My program was just a work-around. I guess they would not use this code directly but use it as an inspiration; audacity must already be able to read the WAVE file format anyway (in C, or whatever language audacity is written in); so they would incorporate this bit of analysis.

  1. I downloaded the two test files. Both of them gave the same error message with findcues as reported by Hawsun.

  2. I tried to analyze both files with the second program that I posted; it seems that none of them contain cues:

$ python DE620095.WAV
analyze chunk structure from WAV-file DE620095.WAV
RIFF len-8 =35393528 start of chunk = 0 bytes
WAVE recursive sublist
fmt len-8 = 16 start of chunk = 12 bytes
MTE2 len-8 = 456 start of chunk = 36 bytes
data len-8 =35393028 start of chunk = 500 bytes
$ python jazz_noise.wav
analyze chunk structure from WAV-file jazz_noise.wav
RIFF len-8 = 798288 start of chunk = 0 bytes
WAVE recursive sublist
fmt len-8 = 16 start of chunk = 12 bytes
data len-8 = 798252 start of chunk = 36 bytes

DE620095.WAV contains an “MTE2” chunk of 456 bytes, which I cannot identify, and nothing else beside the data.
The MTE2 chunk contains some strings like these
V.N.: 04.0.1MTE AURAL M2 Note…Aural-M2data
and some binary data.

Apparently this is some private data format by the recording device.
If I believe what I still remember from three years ago when I wrote this program, I would say that the file contains no cues.
Anyway, this device “MTE AURAL M2” is apparently for unattended underwater operations, so who would press the button to record cues?
Usually, in a long recording session for a concert or similar, someone presses a button between the pieces, and this is how cues are generated and stored in the file.
Later, when replaying, you can jump to the next cue position. Some devices can also be set up to generate a cue every 5 minutes or so.

  1. I have added a friendly error message to my program.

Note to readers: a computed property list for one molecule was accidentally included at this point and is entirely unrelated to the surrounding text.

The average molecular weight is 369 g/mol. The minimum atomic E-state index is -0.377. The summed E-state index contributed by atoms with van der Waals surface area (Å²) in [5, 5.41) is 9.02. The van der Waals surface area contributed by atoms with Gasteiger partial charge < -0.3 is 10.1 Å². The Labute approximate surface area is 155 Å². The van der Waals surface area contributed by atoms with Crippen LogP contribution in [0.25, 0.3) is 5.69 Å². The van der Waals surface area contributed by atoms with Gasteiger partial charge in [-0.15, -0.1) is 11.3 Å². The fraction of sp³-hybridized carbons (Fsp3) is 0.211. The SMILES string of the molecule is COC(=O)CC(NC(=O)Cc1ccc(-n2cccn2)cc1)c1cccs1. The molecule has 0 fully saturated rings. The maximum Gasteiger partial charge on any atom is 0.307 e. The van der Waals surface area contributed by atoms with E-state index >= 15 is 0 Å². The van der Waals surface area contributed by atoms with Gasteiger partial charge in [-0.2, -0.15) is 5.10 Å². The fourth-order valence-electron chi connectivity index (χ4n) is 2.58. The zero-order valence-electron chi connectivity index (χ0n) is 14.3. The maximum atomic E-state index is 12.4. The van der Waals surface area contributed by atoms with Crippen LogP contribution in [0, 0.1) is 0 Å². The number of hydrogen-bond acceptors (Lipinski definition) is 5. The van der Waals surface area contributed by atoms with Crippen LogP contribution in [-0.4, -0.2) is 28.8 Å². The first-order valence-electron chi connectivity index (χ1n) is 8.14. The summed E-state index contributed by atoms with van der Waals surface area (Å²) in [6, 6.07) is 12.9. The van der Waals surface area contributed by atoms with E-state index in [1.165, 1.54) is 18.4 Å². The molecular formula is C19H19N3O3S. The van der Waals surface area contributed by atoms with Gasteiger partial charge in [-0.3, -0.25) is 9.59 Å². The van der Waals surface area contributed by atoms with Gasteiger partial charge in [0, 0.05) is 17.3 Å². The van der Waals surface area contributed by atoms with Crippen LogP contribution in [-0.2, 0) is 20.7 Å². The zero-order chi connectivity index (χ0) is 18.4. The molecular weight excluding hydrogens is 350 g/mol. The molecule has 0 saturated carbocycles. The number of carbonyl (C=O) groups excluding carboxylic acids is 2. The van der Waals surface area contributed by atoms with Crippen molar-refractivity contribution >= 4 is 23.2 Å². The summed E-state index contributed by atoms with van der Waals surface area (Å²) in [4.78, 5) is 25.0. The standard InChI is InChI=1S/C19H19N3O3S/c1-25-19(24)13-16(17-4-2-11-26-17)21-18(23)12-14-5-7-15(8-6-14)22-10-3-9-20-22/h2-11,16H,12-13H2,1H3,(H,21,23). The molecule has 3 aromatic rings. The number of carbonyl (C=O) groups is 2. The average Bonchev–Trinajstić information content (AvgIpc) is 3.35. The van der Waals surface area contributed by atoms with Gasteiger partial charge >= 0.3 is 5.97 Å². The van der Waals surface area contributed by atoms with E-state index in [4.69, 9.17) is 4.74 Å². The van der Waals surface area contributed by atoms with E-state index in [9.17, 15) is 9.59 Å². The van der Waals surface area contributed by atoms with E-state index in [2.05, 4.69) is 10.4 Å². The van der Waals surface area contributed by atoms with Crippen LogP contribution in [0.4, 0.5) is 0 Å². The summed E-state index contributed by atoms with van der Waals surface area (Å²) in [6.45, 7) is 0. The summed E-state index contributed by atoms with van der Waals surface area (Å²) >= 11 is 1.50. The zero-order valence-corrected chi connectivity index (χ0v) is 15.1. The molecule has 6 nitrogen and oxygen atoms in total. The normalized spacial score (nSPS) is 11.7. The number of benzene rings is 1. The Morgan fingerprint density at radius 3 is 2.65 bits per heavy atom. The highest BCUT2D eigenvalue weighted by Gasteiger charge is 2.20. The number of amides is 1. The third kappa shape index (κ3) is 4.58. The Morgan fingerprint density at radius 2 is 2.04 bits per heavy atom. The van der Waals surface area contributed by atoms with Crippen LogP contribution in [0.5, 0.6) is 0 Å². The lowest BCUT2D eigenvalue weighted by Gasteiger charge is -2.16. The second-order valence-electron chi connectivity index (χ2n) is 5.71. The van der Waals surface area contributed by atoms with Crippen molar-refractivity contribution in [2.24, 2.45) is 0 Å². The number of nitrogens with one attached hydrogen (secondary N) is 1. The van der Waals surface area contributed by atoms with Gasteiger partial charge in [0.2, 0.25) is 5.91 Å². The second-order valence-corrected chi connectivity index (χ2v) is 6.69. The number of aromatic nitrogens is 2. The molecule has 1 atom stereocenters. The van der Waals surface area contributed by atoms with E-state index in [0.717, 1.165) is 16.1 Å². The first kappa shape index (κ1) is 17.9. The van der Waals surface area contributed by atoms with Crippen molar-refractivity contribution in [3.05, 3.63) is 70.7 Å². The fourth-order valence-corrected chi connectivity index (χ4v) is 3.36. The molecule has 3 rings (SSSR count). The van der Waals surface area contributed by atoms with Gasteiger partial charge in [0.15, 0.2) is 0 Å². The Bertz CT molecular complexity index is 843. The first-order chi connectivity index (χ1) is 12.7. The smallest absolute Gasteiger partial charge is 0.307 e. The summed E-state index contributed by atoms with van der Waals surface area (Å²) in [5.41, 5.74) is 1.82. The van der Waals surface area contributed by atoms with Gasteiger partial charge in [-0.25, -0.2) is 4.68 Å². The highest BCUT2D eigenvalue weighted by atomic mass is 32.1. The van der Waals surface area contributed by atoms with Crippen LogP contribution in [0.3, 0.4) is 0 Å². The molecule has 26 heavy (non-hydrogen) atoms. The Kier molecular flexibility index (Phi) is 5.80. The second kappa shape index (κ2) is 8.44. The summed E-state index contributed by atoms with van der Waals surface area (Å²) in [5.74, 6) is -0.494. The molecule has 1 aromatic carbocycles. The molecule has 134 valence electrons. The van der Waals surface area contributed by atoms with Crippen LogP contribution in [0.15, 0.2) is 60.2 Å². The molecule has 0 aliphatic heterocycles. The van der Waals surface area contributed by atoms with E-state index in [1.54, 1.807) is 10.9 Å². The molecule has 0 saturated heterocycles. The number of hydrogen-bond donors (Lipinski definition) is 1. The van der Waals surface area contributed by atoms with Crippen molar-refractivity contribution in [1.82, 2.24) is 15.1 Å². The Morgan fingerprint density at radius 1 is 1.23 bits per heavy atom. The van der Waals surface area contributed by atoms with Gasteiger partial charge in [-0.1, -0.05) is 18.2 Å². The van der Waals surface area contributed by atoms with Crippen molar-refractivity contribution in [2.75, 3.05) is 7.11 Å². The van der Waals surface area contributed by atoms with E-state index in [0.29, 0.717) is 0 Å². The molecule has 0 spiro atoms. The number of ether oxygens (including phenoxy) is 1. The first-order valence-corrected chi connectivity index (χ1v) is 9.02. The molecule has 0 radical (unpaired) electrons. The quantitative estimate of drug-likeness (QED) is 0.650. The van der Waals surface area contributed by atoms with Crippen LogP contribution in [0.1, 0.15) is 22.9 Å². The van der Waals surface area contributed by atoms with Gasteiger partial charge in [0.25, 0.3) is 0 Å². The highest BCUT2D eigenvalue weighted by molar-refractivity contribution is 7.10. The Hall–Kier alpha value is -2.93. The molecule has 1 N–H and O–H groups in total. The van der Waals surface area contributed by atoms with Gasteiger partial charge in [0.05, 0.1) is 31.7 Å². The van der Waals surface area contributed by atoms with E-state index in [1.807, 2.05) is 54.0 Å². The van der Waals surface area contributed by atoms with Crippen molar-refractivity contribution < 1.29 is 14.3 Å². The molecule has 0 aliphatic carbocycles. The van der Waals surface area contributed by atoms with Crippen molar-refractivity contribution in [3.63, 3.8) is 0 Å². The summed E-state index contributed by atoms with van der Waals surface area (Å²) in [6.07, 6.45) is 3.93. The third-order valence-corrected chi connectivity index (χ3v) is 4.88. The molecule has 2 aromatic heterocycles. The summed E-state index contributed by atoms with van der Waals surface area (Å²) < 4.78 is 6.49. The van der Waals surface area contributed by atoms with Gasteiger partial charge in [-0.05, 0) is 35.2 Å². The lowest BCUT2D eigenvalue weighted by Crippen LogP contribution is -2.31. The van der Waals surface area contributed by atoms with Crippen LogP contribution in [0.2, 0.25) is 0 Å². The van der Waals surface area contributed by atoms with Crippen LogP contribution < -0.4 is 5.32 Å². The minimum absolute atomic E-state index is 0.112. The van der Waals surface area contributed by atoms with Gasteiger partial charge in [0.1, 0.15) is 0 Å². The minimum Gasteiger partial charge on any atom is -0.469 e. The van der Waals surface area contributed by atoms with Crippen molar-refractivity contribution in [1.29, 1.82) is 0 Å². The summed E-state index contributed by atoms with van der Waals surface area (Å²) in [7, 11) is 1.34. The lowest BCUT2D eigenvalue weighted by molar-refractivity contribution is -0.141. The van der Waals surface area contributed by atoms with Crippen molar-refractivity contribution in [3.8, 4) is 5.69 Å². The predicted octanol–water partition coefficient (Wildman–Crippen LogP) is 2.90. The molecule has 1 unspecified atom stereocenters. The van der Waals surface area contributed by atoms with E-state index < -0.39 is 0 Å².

Thank you, guenterrote and Gale,

I appreciate your help. Now I understand the structure of my files and what is my next step.

Best Regards,


There are different timestamp issues. The one we’re addressing here is I think the cue chunk (but your program as far as I know doesn’t look for the smpl chunk).

Basically we are in the hands of the libsndile PCM import/export library that we use as regards chunk issues (unless we modify that library ourselves).

I found a very old forum post here where someone had got Audacity to handle up to 15 loop points and 10 cue points in one WAV by modifying Audacity and libsndfile. No one else seems to have rebuilt Audacity with that code, and libsndfile itself still does not seem to support cue chunks (sndfile-convert discards the cue chunk at the end of a WAV, so obviously current Audacity does that too when exporting).

So you should not export from Audacity over the original WAV if you want to keep cue points.

Then as I understand it there is the bext chunk which has timestamp-related metadata and is specified in the BWF standard . Libsndfile 1.0.24 (the version Audacity currently uses) and 1.0.25 retain the bext chunk (but don’t seem to understand it), but Audacity discards it. So the same moral applies, don’t export over the original WAV if you want to retain the bext chunk.

There is no Cue chunk, unquestionably. They use a proprietary MTE2 chunk to store the timestamp information.

The recordings of this underwater device seem to occur at intervals as set by the user in the configuration software.

Anyway I have looked on the site of the manufacturer of the equipment and found their InfoWav software which will give you the timestamp and other information in that MTE2 chunk. For more explanation see .

If you open the WAV file in InfoWav, you’ll see that there are four recordings of 4.5 minutes each and you can see the start date and time and end date and time of each recording. You can save the information to a text file if you wish. You could create your own Audacity labels manually from that file as there are only four start points.

The latest version of that guenterrote posted at has syntax errors in python 3.3, but I’ve written to guenterrote about that.